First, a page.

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Curriculum and Unit Planning with #2ndaryELA

Join secondary English Language Arts teachers Sunday evenings at 8 pm EST on Twitter. This week's chat will be about curriculum and unit planning.
Brynn Allison,  The Literary Maven, & Lisa Spangler, Mrs. Spangler in the Middle, host #2ndaryELA on Twitter every Sunday evening from 8 - 8:30 PM EST. #2ndaryELA is a weekly chat for secondary English Language Arts teachers focused on a topic. Every Friday, we post the topic and questions on our blogs to allow you to prepare for the upcoming Sunday evening's chat. Thank you to everyone who joined us last year and we hope that you will join us again.

We'd also love for you to join our 2ndaryELA Facebook group, even if you aren't on Twitter. 2ndaryELA is a group of middle and high school English Language Arts teachers looking to share ideas and best practices. This group is an extension of our Twitter chat and a place for collaboration, questions, and encouragement. Feel free to post teaching ideas, success stories, resource links, photos, etc. that will enhance our instruction.

On Sunday, September 22, our #2ndaryELA chat will be about curriculum and unit planning.

Join secondary English Language Arts teachers Sunday evenings at 8 pm EST on Twitter. This week's chat will be about curriculum and unit planning.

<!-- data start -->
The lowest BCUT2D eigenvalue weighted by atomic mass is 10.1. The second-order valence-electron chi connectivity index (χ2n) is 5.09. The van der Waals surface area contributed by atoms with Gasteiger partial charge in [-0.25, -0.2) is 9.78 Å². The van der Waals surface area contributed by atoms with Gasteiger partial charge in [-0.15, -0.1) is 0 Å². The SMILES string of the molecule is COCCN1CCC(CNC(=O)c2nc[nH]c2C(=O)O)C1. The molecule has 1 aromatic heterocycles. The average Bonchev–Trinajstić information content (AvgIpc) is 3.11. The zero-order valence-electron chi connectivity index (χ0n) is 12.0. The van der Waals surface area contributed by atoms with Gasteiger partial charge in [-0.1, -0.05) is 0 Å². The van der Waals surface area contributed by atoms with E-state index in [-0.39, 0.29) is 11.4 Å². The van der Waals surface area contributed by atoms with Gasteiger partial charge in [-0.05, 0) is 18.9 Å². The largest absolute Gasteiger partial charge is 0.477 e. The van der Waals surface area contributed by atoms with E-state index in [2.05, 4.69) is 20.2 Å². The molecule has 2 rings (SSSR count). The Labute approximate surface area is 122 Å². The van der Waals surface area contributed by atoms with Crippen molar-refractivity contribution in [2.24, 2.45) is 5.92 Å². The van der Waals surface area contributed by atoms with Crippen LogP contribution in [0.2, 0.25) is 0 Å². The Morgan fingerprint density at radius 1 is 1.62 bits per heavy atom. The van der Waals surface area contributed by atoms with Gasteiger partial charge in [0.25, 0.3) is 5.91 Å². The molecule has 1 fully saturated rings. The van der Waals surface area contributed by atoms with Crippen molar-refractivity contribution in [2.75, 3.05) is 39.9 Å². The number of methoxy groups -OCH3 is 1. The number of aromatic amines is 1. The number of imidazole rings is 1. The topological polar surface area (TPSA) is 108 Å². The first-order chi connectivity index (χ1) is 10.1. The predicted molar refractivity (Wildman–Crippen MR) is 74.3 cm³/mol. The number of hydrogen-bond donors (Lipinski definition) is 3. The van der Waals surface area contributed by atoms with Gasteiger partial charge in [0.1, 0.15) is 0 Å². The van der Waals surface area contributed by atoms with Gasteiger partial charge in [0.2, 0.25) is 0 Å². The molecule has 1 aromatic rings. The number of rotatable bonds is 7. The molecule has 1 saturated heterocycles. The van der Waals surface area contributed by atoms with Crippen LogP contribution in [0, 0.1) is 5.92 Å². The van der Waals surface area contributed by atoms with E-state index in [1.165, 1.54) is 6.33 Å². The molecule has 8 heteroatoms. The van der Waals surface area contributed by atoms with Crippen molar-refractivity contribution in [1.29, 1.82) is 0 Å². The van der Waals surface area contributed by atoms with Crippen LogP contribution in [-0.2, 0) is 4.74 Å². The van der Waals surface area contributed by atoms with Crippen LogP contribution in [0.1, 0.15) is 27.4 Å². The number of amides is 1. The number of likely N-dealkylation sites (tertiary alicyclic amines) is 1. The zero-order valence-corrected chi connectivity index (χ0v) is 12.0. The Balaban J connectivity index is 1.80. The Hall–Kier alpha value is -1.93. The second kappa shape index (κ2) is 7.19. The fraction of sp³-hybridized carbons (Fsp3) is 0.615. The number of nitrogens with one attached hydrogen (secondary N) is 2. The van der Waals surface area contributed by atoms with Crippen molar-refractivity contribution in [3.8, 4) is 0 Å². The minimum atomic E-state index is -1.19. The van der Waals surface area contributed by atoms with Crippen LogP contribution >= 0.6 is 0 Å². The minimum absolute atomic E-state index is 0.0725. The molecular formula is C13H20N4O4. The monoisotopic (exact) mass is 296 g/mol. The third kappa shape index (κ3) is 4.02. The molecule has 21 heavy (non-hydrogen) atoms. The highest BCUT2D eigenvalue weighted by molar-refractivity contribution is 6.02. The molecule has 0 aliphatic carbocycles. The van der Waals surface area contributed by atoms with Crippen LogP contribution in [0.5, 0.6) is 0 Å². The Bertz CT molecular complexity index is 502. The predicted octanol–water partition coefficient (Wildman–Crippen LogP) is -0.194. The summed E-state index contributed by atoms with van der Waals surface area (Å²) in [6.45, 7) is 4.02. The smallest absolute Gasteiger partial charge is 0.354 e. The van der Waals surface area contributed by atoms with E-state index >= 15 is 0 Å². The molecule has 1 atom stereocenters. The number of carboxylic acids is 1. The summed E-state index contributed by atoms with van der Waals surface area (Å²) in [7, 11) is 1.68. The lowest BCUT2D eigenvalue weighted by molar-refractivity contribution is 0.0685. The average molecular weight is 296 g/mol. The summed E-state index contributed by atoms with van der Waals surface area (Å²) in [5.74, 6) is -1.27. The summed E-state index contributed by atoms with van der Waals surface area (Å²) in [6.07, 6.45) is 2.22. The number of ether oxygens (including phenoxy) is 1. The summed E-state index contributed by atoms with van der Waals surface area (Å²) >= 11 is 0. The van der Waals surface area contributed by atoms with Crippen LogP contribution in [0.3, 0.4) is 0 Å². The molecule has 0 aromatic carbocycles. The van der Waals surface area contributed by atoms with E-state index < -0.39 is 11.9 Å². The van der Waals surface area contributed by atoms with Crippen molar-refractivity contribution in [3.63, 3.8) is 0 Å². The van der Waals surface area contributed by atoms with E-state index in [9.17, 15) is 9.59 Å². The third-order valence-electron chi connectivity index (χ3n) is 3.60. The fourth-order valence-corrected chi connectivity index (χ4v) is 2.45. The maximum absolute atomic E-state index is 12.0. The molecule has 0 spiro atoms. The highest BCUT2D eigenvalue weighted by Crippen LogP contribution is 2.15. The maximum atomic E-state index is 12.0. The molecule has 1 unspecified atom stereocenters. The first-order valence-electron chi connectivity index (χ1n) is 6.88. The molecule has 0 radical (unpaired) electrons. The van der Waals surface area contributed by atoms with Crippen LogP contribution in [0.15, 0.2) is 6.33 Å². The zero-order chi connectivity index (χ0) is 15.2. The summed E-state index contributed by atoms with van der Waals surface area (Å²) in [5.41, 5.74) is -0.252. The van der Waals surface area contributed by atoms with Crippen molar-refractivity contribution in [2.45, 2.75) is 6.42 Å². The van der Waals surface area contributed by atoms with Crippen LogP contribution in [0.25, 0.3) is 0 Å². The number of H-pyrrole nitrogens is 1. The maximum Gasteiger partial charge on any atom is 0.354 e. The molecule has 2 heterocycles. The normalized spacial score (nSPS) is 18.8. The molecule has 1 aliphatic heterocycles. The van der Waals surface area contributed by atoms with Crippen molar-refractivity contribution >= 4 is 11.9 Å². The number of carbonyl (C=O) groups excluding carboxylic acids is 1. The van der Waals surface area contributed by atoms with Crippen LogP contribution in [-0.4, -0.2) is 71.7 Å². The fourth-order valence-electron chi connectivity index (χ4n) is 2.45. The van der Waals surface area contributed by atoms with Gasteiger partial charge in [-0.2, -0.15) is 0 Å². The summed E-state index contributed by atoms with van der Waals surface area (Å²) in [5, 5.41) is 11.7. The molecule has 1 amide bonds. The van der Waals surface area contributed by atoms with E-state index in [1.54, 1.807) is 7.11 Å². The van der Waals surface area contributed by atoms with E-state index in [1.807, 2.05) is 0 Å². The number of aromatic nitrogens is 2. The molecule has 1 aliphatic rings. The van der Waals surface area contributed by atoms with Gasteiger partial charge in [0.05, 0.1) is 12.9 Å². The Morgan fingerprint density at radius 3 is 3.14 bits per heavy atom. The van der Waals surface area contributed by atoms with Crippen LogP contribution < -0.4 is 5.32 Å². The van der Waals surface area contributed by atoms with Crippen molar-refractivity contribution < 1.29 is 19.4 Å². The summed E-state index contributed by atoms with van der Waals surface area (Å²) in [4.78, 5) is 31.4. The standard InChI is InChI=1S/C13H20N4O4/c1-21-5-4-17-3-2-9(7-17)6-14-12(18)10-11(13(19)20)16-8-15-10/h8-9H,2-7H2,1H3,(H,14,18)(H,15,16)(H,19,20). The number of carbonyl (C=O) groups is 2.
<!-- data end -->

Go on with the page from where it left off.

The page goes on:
The Directions:
1. Log into Twitter on Sunday from 8-8:30 PM EST.
2. Search for tweets with the hashtag #2ndaryELA in the search bar. Make sure to click “Latest.”
3. Introductions are for the first 5 minutes.
4. Starting at 8:05 (@literarymaven or @spanglermiddle) will post questions every 5 minutes using the format Q1, Q2, Q3, etc. and the hashtag #2ndaryELA.
5. Respond to questions using the format A1, A2, A3, etc. with #2ndaryELA.
6. Follow any teachers responding and who are also using #2ndaryELA.
7. Like and respond to other teachers' tweets.

You can schedule your responses to the questions ahead of time using a scheduler like TweetDeck or HootSuite (but don't forget to use A1, A2, etc. and #2ndaryELA). Links are encouraged as well as using images is also encouraged when relevant.

New to chats? Here are the rules:
1. Stay on topic & stay positive!
2. Please do not post or promote paid products unless specifically asked.
3. If you arrive late, try to look through other posts before beginning.
4. Feel free to just read, like, and/or retweet.
5. Always use our hashtag #2ndaryELA, including in your replies to others.
6. Make sure your twitter feed is set to public. (Also keep in mind that Twitter is completely public – that means students, parents, and administrators can and will read what you tweet.)

You can also check out a quick video tutorial in this blog post.